Seminar Winter 2007

Le Laboratoire d’Automatique de l’EPFL a le plaisir de vous inviter aux séminaires selon la liste ci-après. Une mise à jour régulière des informations concernant ces séminaires est disponible à l’adresse sur cette page. En particulier, il est conseillé aux visiteurs externes de vérifier que les séminaires soient dispensés comme prévu ci-dessous.

Where: Salle de séminaire LA-EPFL, ME C2 405 (2è étage), 1015 Lausanne

When: Friday at 10h15

Fall 2007 seminars

System Design and Optimal Control of Polygeneration System

28.09.2007 – Dr. F. Maréchal – Industrial Energy Systems Laboratory (LENI), EPFL.

The LENISYSTEM group is developing optimal process design methodologies for application to industrial processes, energy conversion and urban systems. After a brief overview of the LENISYSTEM group activities, the presentation will focus on the optimal design of polygeneration systems in urban areas, such as combined heat and power and heat pumping systems. The thermo-economic design of polygeneration systems in urban or building systems includes the sizing of both conversion and storage equipments, whose performance depends on the selected optimal management strategy. A thermo-economic optimization strategy has been developed to design such systems. The problem is a mixed-integer nonlinear programming (MINLP) problem that is solved upon combining a multiobjective optimization algorithm with a mixed-integer linear programming (MILP) formulation for the optimal management strategy. In order to extend the validity of this study, the optimal management strategy has been included into an optimal control system that allows operating the system by accounting on weather and market forecasts, together with a model-based optimal management algorithm based on MILP models.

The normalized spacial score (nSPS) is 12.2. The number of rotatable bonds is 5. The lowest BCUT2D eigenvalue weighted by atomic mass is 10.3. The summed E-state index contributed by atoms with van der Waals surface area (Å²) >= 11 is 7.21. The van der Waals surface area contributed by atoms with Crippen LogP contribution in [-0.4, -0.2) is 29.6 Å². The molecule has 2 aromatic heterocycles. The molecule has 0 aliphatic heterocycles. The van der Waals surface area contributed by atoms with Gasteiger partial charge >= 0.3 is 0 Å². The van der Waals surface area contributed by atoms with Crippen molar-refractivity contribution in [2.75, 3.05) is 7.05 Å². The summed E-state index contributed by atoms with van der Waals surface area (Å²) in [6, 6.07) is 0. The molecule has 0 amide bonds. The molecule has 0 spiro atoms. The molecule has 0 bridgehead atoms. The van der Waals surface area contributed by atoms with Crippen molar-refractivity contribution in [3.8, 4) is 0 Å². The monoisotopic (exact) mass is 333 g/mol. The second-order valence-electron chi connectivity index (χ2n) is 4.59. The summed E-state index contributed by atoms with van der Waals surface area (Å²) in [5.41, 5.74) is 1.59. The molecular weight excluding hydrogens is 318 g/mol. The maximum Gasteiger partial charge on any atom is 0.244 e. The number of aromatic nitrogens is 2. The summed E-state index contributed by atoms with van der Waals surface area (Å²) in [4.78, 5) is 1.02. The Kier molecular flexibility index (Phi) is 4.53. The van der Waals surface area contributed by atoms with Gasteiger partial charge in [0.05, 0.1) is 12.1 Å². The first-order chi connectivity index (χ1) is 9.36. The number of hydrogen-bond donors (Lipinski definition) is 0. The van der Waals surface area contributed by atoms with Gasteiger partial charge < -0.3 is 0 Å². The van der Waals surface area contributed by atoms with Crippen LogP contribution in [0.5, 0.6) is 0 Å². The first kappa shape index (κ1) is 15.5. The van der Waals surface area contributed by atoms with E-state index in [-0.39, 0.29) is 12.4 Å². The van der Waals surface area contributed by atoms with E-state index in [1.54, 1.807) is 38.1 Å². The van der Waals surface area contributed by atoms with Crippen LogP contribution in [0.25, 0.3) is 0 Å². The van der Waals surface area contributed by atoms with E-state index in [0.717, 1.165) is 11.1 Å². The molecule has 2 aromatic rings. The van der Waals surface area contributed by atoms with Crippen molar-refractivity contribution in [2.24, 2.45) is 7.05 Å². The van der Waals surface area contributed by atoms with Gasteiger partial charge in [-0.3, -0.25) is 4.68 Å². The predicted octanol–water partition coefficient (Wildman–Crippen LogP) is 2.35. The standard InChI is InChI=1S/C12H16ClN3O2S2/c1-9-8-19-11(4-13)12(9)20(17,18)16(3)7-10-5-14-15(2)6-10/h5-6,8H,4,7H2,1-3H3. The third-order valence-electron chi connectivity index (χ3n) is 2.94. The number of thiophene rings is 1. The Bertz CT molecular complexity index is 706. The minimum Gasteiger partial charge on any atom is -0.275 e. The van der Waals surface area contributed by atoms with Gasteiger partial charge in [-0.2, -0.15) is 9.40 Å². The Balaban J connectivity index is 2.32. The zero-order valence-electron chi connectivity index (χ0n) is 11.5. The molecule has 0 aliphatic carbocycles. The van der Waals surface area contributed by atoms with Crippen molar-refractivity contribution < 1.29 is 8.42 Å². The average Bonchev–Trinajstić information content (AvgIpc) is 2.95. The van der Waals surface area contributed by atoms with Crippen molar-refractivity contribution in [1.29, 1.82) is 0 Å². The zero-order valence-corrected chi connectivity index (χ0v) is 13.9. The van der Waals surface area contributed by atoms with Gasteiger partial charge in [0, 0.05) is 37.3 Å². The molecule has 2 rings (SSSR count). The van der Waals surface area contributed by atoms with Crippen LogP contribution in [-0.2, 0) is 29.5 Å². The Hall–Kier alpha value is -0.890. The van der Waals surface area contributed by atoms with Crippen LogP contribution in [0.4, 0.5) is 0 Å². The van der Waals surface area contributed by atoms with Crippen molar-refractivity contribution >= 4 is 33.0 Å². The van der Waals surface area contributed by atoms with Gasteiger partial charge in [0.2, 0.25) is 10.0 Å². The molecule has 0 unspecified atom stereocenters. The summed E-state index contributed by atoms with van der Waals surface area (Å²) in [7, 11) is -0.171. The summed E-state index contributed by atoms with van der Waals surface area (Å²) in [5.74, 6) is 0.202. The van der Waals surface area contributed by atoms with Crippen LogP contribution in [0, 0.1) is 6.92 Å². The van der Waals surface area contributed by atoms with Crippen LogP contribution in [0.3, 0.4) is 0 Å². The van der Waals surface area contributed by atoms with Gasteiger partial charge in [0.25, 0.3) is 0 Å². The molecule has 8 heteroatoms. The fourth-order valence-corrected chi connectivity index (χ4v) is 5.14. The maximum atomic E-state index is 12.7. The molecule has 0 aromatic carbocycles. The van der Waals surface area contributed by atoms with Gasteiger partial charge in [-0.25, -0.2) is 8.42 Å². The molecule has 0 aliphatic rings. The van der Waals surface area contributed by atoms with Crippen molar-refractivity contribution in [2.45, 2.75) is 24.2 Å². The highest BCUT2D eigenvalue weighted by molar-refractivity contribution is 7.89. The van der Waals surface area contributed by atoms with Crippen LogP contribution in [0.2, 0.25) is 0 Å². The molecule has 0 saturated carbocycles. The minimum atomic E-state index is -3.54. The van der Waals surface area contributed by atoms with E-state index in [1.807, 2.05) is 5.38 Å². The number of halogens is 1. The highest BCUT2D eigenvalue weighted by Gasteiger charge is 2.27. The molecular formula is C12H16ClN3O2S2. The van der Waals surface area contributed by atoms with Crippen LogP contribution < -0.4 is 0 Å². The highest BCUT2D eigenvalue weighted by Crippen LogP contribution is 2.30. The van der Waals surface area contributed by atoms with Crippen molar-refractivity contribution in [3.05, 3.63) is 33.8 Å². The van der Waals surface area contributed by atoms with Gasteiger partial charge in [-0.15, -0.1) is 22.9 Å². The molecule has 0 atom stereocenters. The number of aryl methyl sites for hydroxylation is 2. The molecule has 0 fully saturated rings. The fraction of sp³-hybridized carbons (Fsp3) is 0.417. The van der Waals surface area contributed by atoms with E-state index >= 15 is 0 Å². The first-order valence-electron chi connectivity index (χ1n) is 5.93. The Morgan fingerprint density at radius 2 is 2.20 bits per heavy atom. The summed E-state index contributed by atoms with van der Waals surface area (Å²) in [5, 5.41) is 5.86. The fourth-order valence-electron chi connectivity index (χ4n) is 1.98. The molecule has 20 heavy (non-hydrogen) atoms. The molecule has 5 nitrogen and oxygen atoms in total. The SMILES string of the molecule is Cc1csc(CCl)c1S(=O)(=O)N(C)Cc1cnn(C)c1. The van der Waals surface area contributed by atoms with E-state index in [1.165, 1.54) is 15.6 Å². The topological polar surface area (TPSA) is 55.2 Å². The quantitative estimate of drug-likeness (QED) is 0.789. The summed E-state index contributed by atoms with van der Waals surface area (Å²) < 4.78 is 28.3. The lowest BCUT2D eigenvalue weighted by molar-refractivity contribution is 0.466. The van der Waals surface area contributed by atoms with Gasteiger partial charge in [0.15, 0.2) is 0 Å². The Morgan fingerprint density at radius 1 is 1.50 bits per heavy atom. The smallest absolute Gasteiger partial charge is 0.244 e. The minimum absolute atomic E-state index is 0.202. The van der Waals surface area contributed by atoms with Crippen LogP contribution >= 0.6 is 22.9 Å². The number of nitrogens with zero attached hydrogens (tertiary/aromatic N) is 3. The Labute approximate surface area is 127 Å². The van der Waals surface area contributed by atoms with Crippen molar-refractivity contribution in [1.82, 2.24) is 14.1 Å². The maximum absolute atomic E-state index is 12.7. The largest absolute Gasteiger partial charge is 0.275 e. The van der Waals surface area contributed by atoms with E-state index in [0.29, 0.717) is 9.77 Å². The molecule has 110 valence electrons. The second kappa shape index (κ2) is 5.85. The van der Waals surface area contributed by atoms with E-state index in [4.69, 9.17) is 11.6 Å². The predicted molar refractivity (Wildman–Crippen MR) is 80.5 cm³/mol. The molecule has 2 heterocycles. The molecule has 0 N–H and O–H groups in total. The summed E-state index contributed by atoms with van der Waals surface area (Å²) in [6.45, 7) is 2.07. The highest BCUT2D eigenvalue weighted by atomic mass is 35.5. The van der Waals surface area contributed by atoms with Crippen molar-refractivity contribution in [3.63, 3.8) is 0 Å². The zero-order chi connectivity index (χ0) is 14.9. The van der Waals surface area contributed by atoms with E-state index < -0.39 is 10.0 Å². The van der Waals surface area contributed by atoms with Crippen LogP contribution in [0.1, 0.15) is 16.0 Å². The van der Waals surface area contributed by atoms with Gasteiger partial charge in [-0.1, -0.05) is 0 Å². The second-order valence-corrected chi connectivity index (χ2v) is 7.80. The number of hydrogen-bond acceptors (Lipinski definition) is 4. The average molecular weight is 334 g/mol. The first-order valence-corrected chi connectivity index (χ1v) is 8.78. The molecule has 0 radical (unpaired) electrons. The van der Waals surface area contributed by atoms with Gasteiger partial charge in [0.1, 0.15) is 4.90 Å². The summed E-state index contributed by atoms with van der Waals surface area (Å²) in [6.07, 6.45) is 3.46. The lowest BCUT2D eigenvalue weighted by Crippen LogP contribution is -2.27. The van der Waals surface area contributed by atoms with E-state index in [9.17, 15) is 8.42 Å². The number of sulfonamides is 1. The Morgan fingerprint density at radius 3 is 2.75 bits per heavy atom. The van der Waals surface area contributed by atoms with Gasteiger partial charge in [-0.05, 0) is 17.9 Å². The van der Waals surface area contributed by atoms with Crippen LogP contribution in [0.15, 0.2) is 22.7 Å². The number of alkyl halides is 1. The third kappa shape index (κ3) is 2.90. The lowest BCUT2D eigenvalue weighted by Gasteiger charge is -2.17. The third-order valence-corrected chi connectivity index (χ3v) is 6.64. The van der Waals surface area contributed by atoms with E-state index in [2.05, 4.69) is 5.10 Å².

Dissipation Inequalities in Systems Theory: Past, Present and Future

12.10.2007 – Prof. F. Allgöwer – Institute for Systems Theory and Automatic Control, University of Stuttgart, Germany.